The DOJ charged Apple as a member of the e-book price-fixing cartel even though Apple was not an e-book publisher. Apple had a vertical relationship with the e-book publishers. Thus, the briefs and arguments in the case are sprinkled with references to the Toys “R” Us, Inc., v. FTC, 221 F.3d 928, 936 (7th Cir. 2000) decision and “hub and spoke” conspiracies. I’ve always wondered whether it was a mistake to charge Apple with being a member of a horizontal price-fixing cartel. If charges were merited at all, I would have charged Apple with aiding and abetting a price-fixing cartel. I base this on an experience I had when prosecuting a significant cartel case while I was with the Antitrust Division.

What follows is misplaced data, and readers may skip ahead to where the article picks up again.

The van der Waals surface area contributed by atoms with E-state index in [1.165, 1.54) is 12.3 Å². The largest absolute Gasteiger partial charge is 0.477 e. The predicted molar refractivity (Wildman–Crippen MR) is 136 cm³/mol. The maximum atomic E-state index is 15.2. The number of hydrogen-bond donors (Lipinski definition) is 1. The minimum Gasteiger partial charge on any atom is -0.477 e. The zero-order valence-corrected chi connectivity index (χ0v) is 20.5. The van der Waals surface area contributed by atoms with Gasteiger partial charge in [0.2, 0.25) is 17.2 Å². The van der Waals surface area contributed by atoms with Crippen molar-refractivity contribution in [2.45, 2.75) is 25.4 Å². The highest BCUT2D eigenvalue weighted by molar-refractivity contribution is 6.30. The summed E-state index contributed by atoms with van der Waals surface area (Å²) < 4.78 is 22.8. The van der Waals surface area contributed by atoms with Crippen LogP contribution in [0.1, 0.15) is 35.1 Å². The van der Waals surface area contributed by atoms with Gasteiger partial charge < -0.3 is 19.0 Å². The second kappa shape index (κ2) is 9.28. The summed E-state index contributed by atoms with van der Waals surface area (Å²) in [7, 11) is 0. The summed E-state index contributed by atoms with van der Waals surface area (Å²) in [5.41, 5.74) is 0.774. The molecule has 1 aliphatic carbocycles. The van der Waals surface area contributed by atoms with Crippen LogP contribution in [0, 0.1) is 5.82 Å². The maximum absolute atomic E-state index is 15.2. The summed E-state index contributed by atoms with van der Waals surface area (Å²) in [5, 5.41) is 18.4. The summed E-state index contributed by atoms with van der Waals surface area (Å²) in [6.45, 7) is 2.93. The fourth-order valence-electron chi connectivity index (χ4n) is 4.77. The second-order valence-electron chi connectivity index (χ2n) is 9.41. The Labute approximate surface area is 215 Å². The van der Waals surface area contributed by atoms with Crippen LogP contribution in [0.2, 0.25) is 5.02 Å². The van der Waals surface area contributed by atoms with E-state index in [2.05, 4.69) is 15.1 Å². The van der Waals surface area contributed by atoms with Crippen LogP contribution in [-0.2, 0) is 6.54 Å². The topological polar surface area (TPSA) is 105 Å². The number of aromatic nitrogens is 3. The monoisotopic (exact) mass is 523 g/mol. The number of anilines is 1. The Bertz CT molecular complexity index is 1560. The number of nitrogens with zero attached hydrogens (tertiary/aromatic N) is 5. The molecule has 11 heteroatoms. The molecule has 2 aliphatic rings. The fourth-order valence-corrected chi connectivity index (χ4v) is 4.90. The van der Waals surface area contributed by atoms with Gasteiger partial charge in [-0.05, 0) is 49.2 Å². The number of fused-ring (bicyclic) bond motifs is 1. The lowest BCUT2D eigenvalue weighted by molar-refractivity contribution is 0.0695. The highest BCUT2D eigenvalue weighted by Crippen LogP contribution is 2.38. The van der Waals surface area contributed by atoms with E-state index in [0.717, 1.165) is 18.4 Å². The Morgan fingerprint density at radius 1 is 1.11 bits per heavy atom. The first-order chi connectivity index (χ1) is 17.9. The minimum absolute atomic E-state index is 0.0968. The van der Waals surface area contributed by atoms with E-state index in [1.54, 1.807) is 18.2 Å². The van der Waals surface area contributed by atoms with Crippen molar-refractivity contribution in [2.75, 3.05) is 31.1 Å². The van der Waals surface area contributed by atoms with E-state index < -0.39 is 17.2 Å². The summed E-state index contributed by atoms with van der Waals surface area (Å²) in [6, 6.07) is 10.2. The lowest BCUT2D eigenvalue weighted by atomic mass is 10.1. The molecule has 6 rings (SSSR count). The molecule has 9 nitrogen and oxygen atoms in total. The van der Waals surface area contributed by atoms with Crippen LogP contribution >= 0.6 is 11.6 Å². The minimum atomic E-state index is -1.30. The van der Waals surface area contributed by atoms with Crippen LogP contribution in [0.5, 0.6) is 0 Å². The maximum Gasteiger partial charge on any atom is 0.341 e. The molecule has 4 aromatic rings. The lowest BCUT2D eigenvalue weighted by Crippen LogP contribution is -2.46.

I led the prosecution of the international graphite electrodes cartel. It was an extremely effective cartel, raising prices over 70% in a five-year period. Graphite electrode manufacturers had tried before (like the e-book publishers) to reach a price-fixing agreement but could not—principally because the CEO of the U.S. company had a prescient fear of going to jail. But after Mitsubishi bought a 50% interest in the U.S. company, Mitsubishi employees helped organize the cartel through various means, including their connections with the Japanese graphite electrode producers. While Mitsubishi did not manufacture graphite electrodes, it did profit from the collusive price increases. While all other cartel members pleaded guilty, Mitsubishi went to trial.